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By Katie Levene
Life can be unpredictable and sometimes finances can get tight. Even if you have an emergency fund, there may be times when making payments on your monthly bills or loans can be difficult. When these times come around, you may start worrying about your credit score. However, there are ways to protect your credit score when you’re on a slim budget.
There are several actions you can take to prevent a drop in your credit score. Before doing anything else, be sure to protect your credit score from fraud. “If you do not have any plans to secure a loan, it’s always a good practice to freeze your credit at all three bureaus,” said Michelle Goeppner, director of credit product strategy and analytics at Alliant. “This prevents your credit from a breach or potential scam.”
Second, write down all of your recurring bills and prioritize your loans and essential bills. You need to continue making at least the minimum payments in order to prevent your credit score from taking a hit. This also may be a good time to refinance your loans, such as auto loans, HELOCs or your mortgage to reduce your monthly payments or get a better rate.
Finally, if making these payments are difficult, contact your financial institution. Communication is key when your budget is tight. Don’t avoid your bills and let the mount. Your lender will want to work with you to find a solution.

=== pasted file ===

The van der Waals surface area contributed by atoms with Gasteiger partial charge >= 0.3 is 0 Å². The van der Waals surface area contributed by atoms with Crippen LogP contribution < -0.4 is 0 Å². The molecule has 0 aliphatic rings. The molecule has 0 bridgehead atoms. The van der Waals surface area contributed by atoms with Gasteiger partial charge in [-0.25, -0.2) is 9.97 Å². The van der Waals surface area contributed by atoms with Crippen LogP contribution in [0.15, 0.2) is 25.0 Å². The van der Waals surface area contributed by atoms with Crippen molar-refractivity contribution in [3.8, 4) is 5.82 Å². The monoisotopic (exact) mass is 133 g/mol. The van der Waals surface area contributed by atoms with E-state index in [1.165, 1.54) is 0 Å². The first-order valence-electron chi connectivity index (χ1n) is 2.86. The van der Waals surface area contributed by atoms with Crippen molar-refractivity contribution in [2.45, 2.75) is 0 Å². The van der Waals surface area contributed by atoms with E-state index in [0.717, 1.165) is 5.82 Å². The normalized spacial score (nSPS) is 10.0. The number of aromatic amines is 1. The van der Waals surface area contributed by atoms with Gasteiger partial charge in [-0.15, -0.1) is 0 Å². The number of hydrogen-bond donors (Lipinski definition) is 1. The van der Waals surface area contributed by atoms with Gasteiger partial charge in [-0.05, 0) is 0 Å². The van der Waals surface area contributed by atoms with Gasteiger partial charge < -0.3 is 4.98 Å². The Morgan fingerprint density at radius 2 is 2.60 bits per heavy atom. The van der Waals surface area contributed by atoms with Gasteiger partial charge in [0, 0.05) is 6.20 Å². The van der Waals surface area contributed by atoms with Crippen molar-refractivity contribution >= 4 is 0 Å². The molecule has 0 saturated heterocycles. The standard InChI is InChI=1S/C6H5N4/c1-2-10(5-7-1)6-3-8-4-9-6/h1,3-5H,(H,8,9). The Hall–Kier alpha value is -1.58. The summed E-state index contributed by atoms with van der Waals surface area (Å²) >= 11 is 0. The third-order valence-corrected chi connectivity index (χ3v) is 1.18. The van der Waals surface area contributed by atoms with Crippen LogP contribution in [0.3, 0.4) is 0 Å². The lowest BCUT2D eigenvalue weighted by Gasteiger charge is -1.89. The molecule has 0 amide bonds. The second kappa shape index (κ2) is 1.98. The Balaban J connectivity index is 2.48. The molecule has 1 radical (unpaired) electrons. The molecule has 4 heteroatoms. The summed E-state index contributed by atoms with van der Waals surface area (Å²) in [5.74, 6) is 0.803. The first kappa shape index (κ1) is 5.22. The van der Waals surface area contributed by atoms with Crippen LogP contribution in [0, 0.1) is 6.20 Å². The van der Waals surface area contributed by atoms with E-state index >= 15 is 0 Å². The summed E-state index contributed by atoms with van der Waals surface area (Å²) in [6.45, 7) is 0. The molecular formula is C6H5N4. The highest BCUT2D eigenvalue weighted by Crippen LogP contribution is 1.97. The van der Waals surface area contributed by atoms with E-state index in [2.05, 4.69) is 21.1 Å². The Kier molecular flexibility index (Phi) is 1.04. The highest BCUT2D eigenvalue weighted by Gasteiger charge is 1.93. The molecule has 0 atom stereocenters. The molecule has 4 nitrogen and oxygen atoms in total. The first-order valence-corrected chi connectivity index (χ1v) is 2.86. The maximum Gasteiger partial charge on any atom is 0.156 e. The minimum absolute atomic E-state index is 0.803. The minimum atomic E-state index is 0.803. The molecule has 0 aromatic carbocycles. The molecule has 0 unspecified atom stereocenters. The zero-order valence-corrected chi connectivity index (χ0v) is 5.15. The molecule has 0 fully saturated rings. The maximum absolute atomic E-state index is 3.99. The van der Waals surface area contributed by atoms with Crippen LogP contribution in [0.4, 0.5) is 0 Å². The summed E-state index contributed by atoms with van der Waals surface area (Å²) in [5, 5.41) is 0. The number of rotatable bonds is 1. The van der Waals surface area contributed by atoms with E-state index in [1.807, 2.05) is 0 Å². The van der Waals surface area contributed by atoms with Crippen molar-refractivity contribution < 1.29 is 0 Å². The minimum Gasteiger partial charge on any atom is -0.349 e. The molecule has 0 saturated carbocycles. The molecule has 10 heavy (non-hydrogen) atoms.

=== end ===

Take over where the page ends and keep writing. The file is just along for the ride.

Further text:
“Many individuals and businesses have been impacted by COVID-19. If you’ve been financially impacted by the coronavirus pandemic, call your landlord, lenders and providers to see what type of assistance they’re offering. They may be able to waive late fees, defer payments and/or offer special loans,” said Goeppner.
It can be hard to keep your credit score high when you’re on a shoestring budget. But if you follow these tips, you’ll come out on the other side.
Despite your best efforts, your credit score may drop. If that’s the case, don’t panic. Your credit score can be repaired. Your credit score is determined by your payment history, credit utilization, the age of your credit and the types of credit you have.
In order to save your damaged credit, you need to give each of these categories a boost. The most important categories are your payment history and credit utilization. Start making on-time payments consistently to improve your payment history. While doing this, pay more than the minimum due to help your credit utilization.
Credit utilization is a ratio to describe the amount of credit you’re using to the amount of credit available to you. For example, if you’ve got $6,000 worth of credit card debt and a total credit limit of $10,000, your utilization rate is 60%. As a rule of thumb, it’s ideal to keep this ratio under 30%, and having utilization of 10% or less is even better.
Other ways to repair your credit include monitoring your credit periodically and consolidating debt to lower interest loans (making it easier to pay off the loan).
If you need additional resources to help repair your credit, check out these articles:
Katie Pins Levene is a marketer fascinated with finance. Whether the topic is about the psychology of money, investment strategies or simply how to spend better, Katie enjoys diving in and sharing all the details with family, friends and Money Mentor readers. Money management needs to be simplified and Katie hopes she accomplishes that for our readers. The saying goes, "Knowledge is Power", and she hopes you feel empowered after reading Money Mentor.
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